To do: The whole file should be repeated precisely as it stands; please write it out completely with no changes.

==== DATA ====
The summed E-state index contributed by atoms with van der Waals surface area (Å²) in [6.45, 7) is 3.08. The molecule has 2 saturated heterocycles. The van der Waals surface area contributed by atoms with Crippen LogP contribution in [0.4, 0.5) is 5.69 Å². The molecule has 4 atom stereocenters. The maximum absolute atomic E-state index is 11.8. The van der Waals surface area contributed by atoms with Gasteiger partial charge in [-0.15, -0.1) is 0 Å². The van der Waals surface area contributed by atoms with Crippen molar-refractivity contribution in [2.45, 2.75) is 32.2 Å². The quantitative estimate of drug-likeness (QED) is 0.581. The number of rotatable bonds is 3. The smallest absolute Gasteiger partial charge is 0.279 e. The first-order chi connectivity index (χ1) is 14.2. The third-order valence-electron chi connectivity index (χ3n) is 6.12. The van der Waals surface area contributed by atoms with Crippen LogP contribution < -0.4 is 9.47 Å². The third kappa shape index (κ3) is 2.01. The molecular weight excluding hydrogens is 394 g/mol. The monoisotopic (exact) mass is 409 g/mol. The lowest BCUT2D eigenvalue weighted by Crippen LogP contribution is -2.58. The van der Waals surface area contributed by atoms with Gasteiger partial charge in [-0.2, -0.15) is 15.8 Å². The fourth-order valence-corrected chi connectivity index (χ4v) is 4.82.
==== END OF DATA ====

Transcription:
The summed E-state index contributed by atoms with van der Waals surface area (Å²) in [6.45, 7) is 3.08. The molecule has 2 saturated heterocycles. The van der Waals surface area contributed by atoms with Crippen LogP contribution in [0.4, 0.5) is 5.69 Å². The molecule has 4 atom stereocenters. The maximum absolute atomic E-state index is 11.8. The van der Waals surface area contributed by atoms with Gasteiger partial charge in [-0.15, -0.1) is 0 Å². The van der Waals surface area contributed by atoms with Crippen molar-refractivity contribution in [2.45, 2.75) is 32.2 Å². The quantitative estimate of drug-likeness (QED) is 0.581. The number of rotatable bonds is 3. The smallest absolute Gasteiger partial charge is 0.279 e. The first-order chi connectivity index (χ1) is 14.2. The third-order valence-electron chi connectivity index (χ3n) is 6.12. The van der Waals surface area contributed by atoms with Crippen LogP contribution < -0.4 is 9.47 Å². The third kappa shape index (κ3) is 2.01. The molecular weight excluding hydrogens is 394 g/mol. The monoisotopic (exact) mass is 409 g/mol. The lowest BCUT2D eigenvalue weighted by Crippen LogP contribution is -2.58. The van der Waals surface area contributed by atoms with Gasteiger partial charge in [-0.2, -0.15) is 15.8 Å². The fourth-order valence-corrected chi connectivity index (χ4v) is 4.82.